Advertising

10 Inspiring Things Entrepreneurs With Grit Do

Advertising
10 Inspiring Things Entrepreneurs With Grit Do

Typically, when an entrepreneur has a good idea, there are at least five other people trying to do the same thing. What sets successful entrepreneurs apart from the unsuccessful ones is grit—the ability to continue working toward a goal no matter how hard it gets or how long it takes. Talent, intelligence, and even education does not guarantee success. Of course, talent, perfect skills and qualifications can help your entrepreneurial efforts, but experience tells us that entrepreneurs (and people in general) succeed because they demonstrate extraordinary grit to reach their dreams.

Calvin Coolidge, the 30th President of the United States, summed it up pretty well when he said:

“Nothing in the world can take the place of Persistence. Talent will not; nothing is more common than unsuccessful men with talent. Genius will not; unrewarded genius is almost a proverb. Education will not; the world is full of educated derelicts. Persistence and determination alone are omnipotent. The slogan ‘Press On’ has solved and always will solve the problems of the human race.”

Here are inspiring things entrepreneurs with grit do day in and day out that propel them to success.

1. They believe in themselves.

Let’s face it, entrepreneurs enter a world where there are vastly more failures than successes. To succeed, they have to believe in themselves. They have to believe that their ideas and businesses will defy the statistics and become success stories. This is not to say that entrepreneurs with grit have all the answers, rather it is to say that they have great self-confidence and belief that they have what it takes to make it.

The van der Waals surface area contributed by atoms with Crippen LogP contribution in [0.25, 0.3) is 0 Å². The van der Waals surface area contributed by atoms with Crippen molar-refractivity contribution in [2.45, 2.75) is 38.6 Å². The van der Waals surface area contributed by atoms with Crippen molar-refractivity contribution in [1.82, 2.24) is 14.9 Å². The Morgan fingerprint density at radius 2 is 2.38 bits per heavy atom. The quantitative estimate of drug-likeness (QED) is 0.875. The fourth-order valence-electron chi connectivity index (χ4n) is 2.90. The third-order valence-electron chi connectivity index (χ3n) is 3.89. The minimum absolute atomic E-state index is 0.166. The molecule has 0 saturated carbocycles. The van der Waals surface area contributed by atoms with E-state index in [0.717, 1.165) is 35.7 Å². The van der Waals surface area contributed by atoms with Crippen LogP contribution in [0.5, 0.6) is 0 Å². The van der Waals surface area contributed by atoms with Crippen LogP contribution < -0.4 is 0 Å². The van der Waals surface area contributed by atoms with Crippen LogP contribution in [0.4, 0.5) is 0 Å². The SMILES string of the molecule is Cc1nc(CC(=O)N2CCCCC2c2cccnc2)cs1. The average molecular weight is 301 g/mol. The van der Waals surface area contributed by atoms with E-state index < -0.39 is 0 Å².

2. They work tirelessly.

Entrepreneurs with grit work tirelessly day in and day out with an unwavering resolve to finish the task at hand despite the doubters, detractors and distractions. This tenacity to keep going even when the odds are stacked against them is the key to their success. It’s not about striving for perfection, but rather persevering when others quit. Work comes first and the payoff comes later… often much later.

Advertising

3. They demonstrate great courage.

Entrepreneurs with grit know that failure is an integral part of success. They, therefore, do not fear failure or shy away from trying new things and taking calculated risk. In fact, they are constantly trying new things, testing new systems, adopting new technology. Sure, they stumble sometimes, but they always get back up again. Risking takes courage. They risk because it is through trying that one learns what works and what doesn’t work. It is through trying that one gains experience and makes progress.

4. They remind themselves of their goals.

Entrepreneurs with grit constantly remind themselves of their purpose and goals lest they forget and lose their way. This constant self reminder of their core objectives is what motivates them to push past the cacophony of distractions and naysayers along the way. Positive self talk empowers them to push past failures, disappointments, fatigue and many other challenges on the way. This is how they manage to never lose sight of their mission, or what brings them true joy and happiness in business and life.